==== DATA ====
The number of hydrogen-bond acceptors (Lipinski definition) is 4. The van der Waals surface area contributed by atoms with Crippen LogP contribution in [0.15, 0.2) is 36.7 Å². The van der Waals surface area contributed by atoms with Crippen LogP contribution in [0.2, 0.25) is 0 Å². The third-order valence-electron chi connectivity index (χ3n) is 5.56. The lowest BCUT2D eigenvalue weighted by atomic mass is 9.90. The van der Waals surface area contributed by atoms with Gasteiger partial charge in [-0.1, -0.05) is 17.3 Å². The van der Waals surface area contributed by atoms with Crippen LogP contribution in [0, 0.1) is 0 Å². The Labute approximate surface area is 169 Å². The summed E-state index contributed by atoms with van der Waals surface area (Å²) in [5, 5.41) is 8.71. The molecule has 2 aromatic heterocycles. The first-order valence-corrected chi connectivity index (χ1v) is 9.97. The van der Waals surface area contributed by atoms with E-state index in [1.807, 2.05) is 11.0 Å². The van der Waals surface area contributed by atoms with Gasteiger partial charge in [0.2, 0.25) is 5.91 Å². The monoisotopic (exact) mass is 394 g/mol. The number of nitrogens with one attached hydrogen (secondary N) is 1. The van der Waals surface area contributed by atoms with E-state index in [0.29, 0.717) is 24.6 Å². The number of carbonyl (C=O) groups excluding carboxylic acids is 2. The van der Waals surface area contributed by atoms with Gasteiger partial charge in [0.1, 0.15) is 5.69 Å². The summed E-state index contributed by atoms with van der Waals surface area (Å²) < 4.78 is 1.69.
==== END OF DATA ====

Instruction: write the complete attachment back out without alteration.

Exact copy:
The number of hydrogen-bond acceptors (Lipinski definition) is 4. The van der Waals surface area contributed by atoms with Crippen LogP contribution in [0.15, 0.2) is 36.7 Å². The van der Waals surface area contributed by atoms with Crippen LogP contribution in [0.2, 0.25) is 0 Å². The third-order valence-electron chi connectivity index (χ3n) is 5.56. The lowest BCUT2D eigenvalue weighted by atomic mass is 9.90. The van der Waals surface area contributed by atoms with Gasteiger partial charge in [-0.1, -0.05) is 17.3 Å². The van der Waals surface area contributed by atoms with Crippen LogP contribution in [0, 0.1) is 0 Å². The Labute approximate surface area is 169 Å². The summed E-state index contributed by atoms with van der Waals surface area (Å²) in [5, 5.41) is 8.71. The molecule has 2 aromatic heterocycles. The first-order valence-corrected chi connectivity index (χ1v) is 9.97. The van der Waals surface area contributed by atoms with E-state index in [1.807, 2.05) is 11.0 Å². The van der Waals surface area contributed by atoms with Gasteiger partial charge in [0.2, 0.25) is 5.91 Å². The monoisotopic (exact) mass is 394 g/mol. The number of nitrogens with one attached hydrogen (secondary N) is 1. The van der Waals surface area contributed by atoms with E-state index in [0.29, 0.717) is 24.6 Å². The number of carbonyl (C=O) groups excluding carboxylic acids is 2. The van der Waals surface area contributed by atoms with Gasteiger partial charge in [0.1, 0.15) is 5.69 Å². The summed E-state index contributed by atoms with van der Waals surface area (Å²) < 4.78 is 1.69.